The construction industry's productivity problems are well known.
With the industry using outdated methods and the low rate of digitization in the field, low productivity is perhaps to be expected. What can be done to accelerate the change and bring the necessary outputs that will raise standards and value in the sector?
Increasing and maintaining efficiency and productivity are key to making this change, but to do that, contractors need accurate data to tell them where improvements can be made and direct them to act accordingly.
With its roots in manufacturing, the control room concept provides an answer, with an approach based around the automation of processes, continuous tracking and measurement of project progress.
The idea of ‘mission control’ is usually associated with agencies such as NASA. It’s the center of a process involving many people with one ultimate goal, or mission, all brought together to fulfil their own individual tasks to get the job done. All parties depend on each other’s work and rely on having up-to-date, accurate and impartial data that can give a real-time view of progress and milestones, as well as being an indicator of any issues.
But the concept rings true for construction projects, too, and the laser focus on data management and constant tracking of each element can be the difference between a successful outcome or a failure to meet objectives.
Project Visibility to Avoid Errors and Delays
One of the main challenges on a construction project includes accessing the data from the site and being able to structure it in such a way to get meaningful insights that can be analyzed and divided into action items accordingly.
The control room gives a bird’s-eye view of the project (or projects) by providing all mission critical information to the relevant stakeholders when they need it, allowing them to make decisions based on what is actually happening, instead of what they think is happening. This could be an early warning of a substantial drop in pace from a particular trade that will impact the construction delivery path. Or, it could be identification of an error that, if not resolved immediately, will delay the work of the next subcontractor due on site, creating a domino effect of delays.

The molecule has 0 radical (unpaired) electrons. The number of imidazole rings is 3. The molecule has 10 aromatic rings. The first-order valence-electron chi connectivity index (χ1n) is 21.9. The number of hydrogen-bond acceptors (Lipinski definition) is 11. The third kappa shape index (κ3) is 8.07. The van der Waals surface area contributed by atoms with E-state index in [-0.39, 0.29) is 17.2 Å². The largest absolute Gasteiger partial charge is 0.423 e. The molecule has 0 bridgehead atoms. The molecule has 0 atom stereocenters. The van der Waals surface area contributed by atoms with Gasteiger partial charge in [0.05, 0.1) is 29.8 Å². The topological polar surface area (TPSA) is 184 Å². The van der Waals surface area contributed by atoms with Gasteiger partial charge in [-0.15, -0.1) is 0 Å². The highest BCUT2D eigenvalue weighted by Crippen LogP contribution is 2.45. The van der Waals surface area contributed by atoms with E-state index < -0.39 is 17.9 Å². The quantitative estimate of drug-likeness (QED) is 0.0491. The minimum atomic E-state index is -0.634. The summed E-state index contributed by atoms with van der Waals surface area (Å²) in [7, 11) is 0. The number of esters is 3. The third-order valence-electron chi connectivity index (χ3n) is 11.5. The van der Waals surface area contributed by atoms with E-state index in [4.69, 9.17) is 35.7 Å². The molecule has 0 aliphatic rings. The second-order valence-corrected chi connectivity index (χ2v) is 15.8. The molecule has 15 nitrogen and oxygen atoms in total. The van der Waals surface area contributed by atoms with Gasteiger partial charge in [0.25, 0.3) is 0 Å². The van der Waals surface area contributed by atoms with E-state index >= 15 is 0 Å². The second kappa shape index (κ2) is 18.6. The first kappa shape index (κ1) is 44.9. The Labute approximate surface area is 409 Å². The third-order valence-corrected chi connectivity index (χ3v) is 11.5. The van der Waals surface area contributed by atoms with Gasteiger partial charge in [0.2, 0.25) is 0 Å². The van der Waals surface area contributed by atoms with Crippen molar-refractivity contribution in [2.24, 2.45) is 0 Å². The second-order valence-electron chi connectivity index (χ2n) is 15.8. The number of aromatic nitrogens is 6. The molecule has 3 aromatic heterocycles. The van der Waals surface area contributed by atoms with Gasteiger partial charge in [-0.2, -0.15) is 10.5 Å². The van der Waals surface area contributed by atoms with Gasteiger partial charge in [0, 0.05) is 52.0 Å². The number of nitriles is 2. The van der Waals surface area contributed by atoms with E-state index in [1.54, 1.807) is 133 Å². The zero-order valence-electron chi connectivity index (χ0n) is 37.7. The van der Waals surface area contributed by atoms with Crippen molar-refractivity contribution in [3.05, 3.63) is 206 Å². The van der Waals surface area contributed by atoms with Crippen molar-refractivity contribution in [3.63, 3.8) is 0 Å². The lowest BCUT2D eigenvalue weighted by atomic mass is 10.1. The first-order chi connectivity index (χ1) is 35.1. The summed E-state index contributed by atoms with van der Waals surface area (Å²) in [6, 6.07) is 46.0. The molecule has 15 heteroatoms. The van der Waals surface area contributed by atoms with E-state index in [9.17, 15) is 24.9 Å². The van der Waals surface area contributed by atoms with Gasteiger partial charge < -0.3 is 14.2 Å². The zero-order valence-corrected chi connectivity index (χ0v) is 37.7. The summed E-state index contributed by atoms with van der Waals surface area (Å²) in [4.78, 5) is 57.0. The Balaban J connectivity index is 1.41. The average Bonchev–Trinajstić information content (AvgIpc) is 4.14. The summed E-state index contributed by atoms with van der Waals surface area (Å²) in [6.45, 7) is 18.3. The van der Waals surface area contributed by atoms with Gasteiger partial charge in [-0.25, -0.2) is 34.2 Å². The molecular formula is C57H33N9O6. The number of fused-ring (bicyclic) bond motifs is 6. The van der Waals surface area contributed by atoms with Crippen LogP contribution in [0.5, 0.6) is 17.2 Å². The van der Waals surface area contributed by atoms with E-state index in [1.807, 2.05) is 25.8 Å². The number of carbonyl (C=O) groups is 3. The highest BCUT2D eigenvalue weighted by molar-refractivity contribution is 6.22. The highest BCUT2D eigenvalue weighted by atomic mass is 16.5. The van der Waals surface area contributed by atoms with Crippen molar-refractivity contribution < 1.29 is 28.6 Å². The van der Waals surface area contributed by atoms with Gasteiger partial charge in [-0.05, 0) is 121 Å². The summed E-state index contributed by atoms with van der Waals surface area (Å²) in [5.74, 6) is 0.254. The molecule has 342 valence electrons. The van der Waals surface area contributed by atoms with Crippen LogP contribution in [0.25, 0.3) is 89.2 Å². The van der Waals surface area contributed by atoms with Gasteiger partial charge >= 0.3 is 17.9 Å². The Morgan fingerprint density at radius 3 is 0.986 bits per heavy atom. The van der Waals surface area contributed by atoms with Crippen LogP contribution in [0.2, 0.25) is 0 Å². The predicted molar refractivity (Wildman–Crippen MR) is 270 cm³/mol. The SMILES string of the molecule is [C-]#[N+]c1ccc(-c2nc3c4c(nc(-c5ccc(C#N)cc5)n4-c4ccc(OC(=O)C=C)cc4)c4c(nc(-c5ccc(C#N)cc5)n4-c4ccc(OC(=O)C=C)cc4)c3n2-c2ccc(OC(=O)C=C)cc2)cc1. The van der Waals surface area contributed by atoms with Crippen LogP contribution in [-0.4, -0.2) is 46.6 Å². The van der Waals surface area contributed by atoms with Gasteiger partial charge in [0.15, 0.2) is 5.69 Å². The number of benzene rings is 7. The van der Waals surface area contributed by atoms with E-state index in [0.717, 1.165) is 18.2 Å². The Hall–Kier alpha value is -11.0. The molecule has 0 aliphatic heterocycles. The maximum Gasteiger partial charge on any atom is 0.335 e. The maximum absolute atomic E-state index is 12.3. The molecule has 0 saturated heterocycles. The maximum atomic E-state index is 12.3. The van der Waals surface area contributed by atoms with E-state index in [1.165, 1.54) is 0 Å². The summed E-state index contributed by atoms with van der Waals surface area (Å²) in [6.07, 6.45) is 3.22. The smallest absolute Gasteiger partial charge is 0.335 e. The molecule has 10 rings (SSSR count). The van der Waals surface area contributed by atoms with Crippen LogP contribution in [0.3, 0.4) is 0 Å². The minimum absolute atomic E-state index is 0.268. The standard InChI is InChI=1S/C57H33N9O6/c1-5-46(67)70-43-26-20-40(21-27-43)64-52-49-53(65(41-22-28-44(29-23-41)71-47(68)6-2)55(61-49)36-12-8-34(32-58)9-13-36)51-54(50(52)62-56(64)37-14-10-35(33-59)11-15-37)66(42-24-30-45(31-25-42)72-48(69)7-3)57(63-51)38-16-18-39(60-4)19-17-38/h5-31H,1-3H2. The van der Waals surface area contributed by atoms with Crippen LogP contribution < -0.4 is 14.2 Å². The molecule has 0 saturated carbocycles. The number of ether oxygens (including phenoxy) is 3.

Through the power of technology, a new approach is available to project teams that would previously have had to rely on inconsistent and patchy data to keep things moving and determine progress through only subjective information. Now, the project is laid out in front of everyone who needs to input and contribute. The control room provides just that, total control.
BIM Allows Project Control
One big factor in the journey to realizing this shift to a truly digitized construction sector and being able to fully embrace the new technology available to us is the adoption of Building Information Modelling (BIM).
Mandated in the United Kingdom since 2016, tentative steps are already underway to introduce the same in the United States. BIM is the key to enabling control room-type management of projects, thanks to the provision of a 3D model and schedule to track and compare against the collected, as-built data.
The application of BIM methodology and the mapping of all construction processes and workflows means the foundations are in place to provide the construction manager with invaluable project data. It’s reasonable to suggest that the fusion of new technology with BIM-enabled projects will widen the gap between companies that have adopted change, versus those that are staying outside the digital world.
The level of data insight described above is a game-changer for construction management and the level of granularity and automation is reminiscent of manufacturing environments, where process controls are highly developed. This is the benchmark that construction should strive to attain.
In fact, a global McKinsey study revealed that the cost of this lack of transparency and visibility of quality data results in an estimated 30% loss in industry productivity. In turn, the benefits for contractors utilizing technology for process management are huge, resulting in major increases in efficiency and productivity. They include:
- Automated progress tracking: Continuous tracking means site labor can be allocated and focused to the actual needs of the project.
- Early warnings: Issues spotted can be rectified immediately, instead of snowballing to major problems later, requiring costly rework.
- A single source of truth: Data analysis is based on objective, accurate information, which can be supported with evidence.
The control room is elevated completely when you go beyond the project level and instead apply this across a whole enterprise.
Imagine the insight that can be collected when comparing multiple projects; the ability to spot trends in processes and subcontractor productivity. For the first time, data becomes the most powerful tool on the construction site. The ability to see the whole picture also creates insight on performance, meaning the lessons from successful projects can be identified and carried forward as a template for future success.
Of course, the control room is not just a concept, physical control rooms exist across many industries, but understanding their purpose and benefit as we apply the same methodology to the software world makes a compelling case for their use in construction.
Ongoing innovation and organizations already adopting this approach mean the construction control room will maintain an essential place as part of the project management function, with highly efficient and more predictable outcomes.
Roy Danon is CEO and founder of Buildots, a construction tech startup that uses artificial intelligence, digital twin technology and wearable hardware to create project workflows to improve processes, minimize delays and save money.